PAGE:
Breastfeeding: How to Handle Common Concerns
When you continue breastfeeding at home in the weeks after your baby’s birth, you're giving your newborn a great health advantage. For maximum benefit, the American Academy of Pediatrics recommends nursing for a year. But many moms give up breastfeeding before their babies are six months old. Here are some suggestions for how to cope with common concerns and help you feel confident with breastfeeding.
Ask for help.
It is important that a breastfeeding mother is well-rested and relaxed in order to keep up her milk supply, so even if she isn't accustomed to asking for help, she will need to do that once baby arrives. Since no one can help a mom with the actual breastfeeding, family and friends can assist in other ways. They can lend a helping hand by bringing you the baby when it is time for a feeding. They can also help with cleanup and some household routines while mom is nursing the baby.
Reduce anxiety and stress.
Postpartum anxiety is as common as postpartum depression. It can be difficult to maintain a good milk supply or take proper care of yourself and your baby if you have anxiety or depression. The lack of sleep that occurs in those first weeks and months of motherhood before baby is sleeping through the night or on a set schedule can contribute to postpartum stress. Here are some tips to help you relax and get more rest:
Find ways to relax (e.g., soothing music, white noise, and getting into a nursing position that’s comfortable). Keep in mind that the American Academy of Pediatrics says you can’t sleep with your baby. However, nursing in a side-lying position can be relaxing. If a mother is very fatigued, it would likely be dangerous for her to nurse while sitting up.
If you nurse in a side-lying position and are concerned that you may doze off and roll onto baby while you sleep, you can bend the upper knee and raise it over your body, then place the bent knee onto the mattress—the bent knee is like a stopper that prevents you from rolling over.
Take a warm bath, which helps release oxytocin and encourage milk flow.
Massage your breasts gently during nursing or apply a heat pad on the breast before nursing your baby.
Tune into your baby's behavior.
You’ll know if your baby is getting enough breast milk by observing his/her behavior. After you nurse, burp and change your infant, check for these signs:
Quiet time is good – This occurs after your baby has been breastfeeding effectively (which happens when there is a good balance of your milk flow and your baby’s feeding skills). He or she comes off the breast after feeding and looks around, hiccups, or falls into a deep sleep—all signs of satisfaction.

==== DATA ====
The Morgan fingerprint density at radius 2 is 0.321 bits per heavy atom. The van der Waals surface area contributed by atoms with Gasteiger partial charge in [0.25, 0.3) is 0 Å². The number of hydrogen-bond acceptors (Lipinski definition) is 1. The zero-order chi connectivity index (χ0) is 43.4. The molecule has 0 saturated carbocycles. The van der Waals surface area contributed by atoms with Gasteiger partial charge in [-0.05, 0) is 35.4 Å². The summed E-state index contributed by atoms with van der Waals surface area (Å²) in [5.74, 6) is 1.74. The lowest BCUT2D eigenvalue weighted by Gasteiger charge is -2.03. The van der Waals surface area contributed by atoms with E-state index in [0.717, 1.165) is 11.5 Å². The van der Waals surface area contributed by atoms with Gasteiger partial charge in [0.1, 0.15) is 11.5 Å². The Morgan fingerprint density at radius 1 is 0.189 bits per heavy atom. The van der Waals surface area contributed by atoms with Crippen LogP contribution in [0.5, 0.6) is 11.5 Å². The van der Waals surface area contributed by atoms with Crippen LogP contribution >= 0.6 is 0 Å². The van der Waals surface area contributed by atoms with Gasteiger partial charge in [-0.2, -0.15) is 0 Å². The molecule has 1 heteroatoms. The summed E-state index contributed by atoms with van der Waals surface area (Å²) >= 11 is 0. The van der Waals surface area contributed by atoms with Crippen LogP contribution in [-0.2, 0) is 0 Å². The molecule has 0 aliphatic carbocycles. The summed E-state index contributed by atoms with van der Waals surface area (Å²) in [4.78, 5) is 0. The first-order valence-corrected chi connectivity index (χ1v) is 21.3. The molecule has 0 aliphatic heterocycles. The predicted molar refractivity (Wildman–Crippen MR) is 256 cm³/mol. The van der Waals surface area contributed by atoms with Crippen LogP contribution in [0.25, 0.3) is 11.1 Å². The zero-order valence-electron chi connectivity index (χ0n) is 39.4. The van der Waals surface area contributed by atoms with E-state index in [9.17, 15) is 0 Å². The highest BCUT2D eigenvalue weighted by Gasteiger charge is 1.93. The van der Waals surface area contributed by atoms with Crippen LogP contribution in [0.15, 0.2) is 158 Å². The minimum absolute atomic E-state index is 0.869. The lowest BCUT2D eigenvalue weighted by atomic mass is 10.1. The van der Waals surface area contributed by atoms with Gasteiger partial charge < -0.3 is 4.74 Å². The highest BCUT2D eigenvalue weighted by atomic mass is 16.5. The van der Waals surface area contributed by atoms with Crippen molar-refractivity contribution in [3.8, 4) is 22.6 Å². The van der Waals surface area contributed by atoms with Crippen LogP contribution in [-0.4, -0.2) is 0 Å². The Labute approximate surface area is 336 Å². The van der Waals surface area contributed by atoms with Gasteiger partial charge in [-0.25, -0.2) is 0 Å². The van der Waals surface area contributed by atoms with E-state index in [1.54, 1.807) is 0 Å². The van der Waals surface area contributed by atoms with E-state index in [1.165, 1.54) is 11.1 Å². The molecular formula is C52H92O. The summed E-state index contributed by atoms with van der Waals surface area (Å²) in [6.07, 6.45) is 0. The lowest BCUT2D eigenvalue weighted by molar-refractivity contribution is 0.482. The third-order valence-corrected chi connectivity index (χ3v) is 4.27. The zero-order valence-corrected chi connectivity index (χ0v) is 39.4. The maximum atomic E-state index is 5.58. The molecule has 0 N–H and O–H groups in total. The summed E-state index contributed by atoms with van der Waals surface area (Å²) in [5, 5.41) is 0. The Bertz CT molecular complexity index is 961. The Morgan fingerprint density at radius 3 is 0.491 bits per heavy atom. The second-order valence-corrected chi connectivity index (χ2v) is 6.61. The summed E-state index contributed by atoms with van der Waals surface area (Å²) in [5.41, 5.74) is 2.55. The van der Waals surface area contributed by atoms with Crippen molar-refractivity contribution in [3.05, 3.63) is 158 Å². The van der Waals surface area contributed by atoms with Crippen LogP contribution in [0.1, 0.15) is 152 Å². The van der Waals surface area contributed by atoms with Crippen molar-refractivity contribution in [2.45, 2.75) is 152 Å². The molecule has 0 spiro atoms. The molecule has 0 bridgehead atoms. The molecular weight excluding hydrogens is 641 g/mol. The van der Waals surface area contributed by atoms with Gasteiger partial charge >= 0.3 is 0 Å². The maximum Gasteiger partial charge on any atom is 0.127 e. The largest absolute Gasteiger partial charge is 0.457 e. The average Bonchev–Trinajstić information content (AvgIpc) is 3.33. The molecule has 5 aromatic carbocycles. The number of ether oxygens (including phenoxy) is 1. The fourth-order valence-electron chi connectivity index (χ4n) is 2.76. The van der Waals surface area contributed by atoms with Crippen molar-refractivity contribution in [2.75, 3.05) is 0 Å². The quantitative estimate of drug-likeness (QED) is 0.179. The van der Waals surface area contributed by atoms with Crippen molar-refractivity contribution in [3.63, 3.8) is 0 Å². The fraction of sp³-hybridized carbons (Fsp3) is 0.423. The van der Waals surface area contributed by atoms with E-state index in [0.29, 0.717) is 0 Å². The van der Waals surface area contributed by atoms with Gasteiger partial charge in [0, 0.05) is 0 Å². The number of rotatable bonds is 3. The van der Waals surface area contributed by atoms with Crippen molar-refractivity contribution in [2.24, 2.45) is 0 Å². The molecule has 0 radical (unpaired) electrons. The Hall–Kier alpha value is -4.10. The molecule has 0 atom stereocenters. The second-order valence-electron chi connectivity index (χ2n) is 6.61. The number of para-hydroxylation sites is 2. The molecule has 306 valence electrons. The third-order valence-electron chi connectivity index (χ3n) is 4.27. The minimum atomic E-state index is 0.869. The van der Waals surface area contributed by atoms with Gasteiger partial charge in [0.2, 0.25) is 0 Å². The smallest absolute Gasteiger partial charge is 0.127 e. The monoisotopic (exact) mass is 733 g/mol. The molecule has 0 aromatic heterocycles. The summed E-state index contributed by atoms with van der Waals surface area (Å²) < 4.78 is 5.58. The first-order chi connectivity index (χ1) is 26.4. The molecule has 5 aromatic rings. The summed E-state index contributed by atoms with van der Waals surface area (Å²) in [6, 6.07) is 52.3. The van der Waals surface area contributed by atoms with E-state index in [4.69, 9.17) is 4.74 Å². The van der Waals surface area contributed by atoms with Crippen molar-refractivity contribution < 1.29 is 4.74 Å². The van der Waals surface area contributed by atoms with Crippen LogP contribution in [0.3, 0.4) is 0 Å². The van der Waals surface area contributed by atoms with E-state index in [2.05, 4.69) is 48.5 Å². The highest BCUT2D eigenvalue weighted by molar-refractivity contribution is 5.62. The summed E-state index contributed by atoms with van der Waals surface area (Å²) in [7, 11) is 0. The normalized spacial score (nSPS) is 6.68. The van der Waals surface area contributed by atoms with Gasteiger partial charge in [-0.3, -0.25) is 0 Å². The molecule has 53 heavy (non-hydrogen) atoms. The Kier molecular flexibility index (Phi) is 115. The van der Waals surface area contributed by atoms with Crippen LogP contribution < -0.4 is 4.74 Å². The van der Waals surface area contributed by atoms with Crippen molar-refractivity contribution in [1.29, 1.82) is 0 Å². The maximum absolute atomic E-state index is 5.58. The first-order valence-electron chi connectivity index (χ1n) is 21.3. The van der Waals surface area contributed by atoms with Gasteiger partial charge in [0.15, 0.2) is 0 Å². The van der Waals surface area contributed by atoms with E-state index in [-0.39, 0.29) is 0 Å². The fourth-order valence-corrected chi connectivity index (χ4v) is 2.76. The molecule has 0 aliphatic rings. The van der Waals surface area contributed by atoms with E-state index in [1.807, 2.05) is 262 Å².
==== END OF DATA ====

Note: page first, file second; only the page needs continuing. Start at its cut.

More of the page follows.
Keep a close watch on baby’s weight.
Is your baby crying often—perhaps acting distressed despite frequent nursing? You can typically relieve distress by burping or rocking the baby to relieve gas, and checking for a dirty diaper.
Some weight loss after birth and the first weeks of breastfeeding is normal for a newborn. It is important to stay in touch with your doctor for follow-up to track your baby’s early growth and progress. Dramatic weight loss in a newborn or failure to gain weight after the first few weeks of breastfeeding can sometimes be a cause for concern, so communication with your doctor is important.
Adjust the feeding schedule, as needed.
The golden rule of breastfeeding, according to La Leche League is that the more a baby nurses effectively, the more milk there will be. Really understanding this rule will lead to a contented baby who is receiving enough nourishment from breast milk.
Of course, a breastfeeding mom needs to be diligent (feeding 8 times a day in a 24-hour period) in the crucial first few weeks. After the baby gets back to birth weight or gains weight at an appropriate pace, the eight feedings can be spread out accordingly.
Every new mother's schedule may be different—it all depends on how long the baby sleeps at night. If someone’s baby sleeps for a five-hour stretch, the nursing mom just has to fit in those eight feeds before she goes to bed at night.
By six weeks, the baby starts making the hormones melatonin and cortisol—this usually helps the child sleep better at night. Mom may not need to nurse as frequently at that point. However, if your infant is not feeding well (losing weight, not getting enough nourishment), then wake him or her up at regular intervals to nurse. Double-check that he/she is latching on properly, and consult with a lactation consultant if you need help.
Relieve/prevent breast engorgement.
Breast engorgement occurs when milk and blood build up, resulting in hard and painful breasts. (You likely experienced engorgement when your milk came in during those first days following your baby’s birth.) It could also happen for other reasons later on, such as:
If you leave your baby with a sitter or family member for an extended period of time, interrupting the usual breastfeeding schedule, then your breasts may get too full of milk.
If you're prone to anxiety or stress, this can interfere with the “let-down” reflex, resulting in a feeling of fullness and pain in the breast.
Here are ways to prevent and/or relieve engorgement:
Nurse often. (8 times a day)
Use a breast pump. A mom can pump any time she wants after breastfeeding. If your baby only wanted to nurse on one side, for example, you can pump the other side – not to empty it, but to soften it, and prevent engorgement.
Be prepared. If you know you’ll be away too long from your baby to nurse on schedule, be sure to pack a breast pump and empty bottles, and a portable case with an ice pack to store the pumped milk.
Get enough rest, good nutrition, and fluid intake.
Don’t stop breastfeeding abruptly!